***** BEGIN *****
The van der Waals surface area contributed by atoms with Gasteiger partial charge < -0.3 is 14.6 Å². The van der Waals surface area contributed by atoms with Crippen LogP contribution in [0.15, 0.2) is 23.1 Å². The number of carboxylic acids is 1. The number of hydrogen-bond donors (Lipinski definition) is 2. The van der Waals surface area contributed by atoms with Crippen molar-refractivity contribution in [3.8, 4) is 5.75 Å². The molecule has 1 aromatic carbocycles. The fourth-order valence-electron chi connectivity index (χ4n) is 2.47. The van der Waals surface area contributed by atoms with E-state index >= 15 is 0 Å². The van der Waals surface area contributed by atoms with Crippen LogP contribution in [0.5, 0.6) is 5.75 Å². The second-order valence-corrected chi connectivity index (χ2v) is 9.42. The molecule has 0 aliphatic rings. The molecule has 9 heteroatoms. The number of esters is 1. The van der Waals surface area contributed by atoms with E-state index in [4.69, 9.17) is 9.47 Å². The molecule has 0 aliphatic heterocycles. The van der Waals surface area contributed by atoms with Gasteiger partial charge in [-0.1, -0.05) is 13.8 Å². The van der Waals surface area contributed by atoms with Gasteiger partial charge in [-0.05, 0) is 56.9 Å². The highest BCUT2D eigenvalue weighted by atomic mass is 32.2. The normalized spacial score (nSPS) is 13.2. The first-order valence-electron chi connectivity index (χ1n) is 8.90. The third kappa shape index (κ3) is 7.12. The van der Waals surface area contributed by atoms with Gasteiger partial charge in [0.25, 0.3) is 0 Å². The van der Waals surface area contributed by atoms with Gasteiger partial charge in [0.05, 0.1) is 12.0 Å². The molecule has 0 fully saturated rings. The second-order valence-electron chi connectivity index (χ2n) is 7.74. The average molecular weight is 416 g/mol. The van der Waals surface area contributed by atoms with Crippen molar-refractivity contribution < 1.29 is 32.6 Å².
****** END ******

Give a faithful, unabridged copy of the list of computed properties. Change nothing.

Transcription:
The van der Waals surface area contributed by atoms with Gasteiger partial charge < -0.3 is 14.6 Å². The van der Waals surface area contributed by atoms with Crippen LogP contribution in [0.15, 0.2) is 23.1 Å². The number of carboxylic acids is 1. The number of hydrogen-bond donors (Lipinski definition) is 2. The van der Waals surface area contributed by atoms with Crippen molar-refractivity contribution in [3.8, 4) is 5.75 Å². The molecule has 1 aromatic carbocycles. The fourth-order valence-electron chi connectivity index (χ4n) is 2.47. The van der Waals surface area contributed by atoms with E-state index >= 15 is 0 Å². The van der Waals surface area contributed by atoms with Crippen LogP contribution in [0.5, 0.6) is 5.75 Å². The second-order valence-corrected chi connectivity index (χ2v) is 9.42. The molecule has 0 aliphatic rings. The molecule has 9 heteroatoms. The number of esters is 1. The van der Waals surface area contributed by atoms with E-state index in [4.69, 9.17) is 9.47 Å². The molecule has 0 aliphatic heterocycles. The van der Waals surface area contributed by atoms with Gasteiger partial charge in [-0.1, -0.05) is 13.8 Å². The van der Waals surface area contributed by atoms with Gasteiger partial charge in [-0.05, 0) is 56.9 Å². The highest BCUT2D eigenvalue weighted by atomic mass is 32.2. The normalized spacial score (nSPS) is 13.2. The first-order valence-electron chi connectivity index (χ1n) is 8.90. The third kappa shape index (κ3) is 7.12. The van der Waals surface area contributed by atoms with Gasteiger partial charge in [0.25, 0.3) is 0 Å². The van der Waals surface area contributed by atoms with Gasteiger partial charge in [0.05, 0.1) is 12.0 Å². The molecule has 0 fully saturated rings. The second-order valence-electron chi connectivity index (χ2n) is 7.74. The average molecular weight is 416 g/mol. The van der Waals surface area contributed by atoms with Crippen molar-refractivity contribution < 1.29 is 32.6 Å².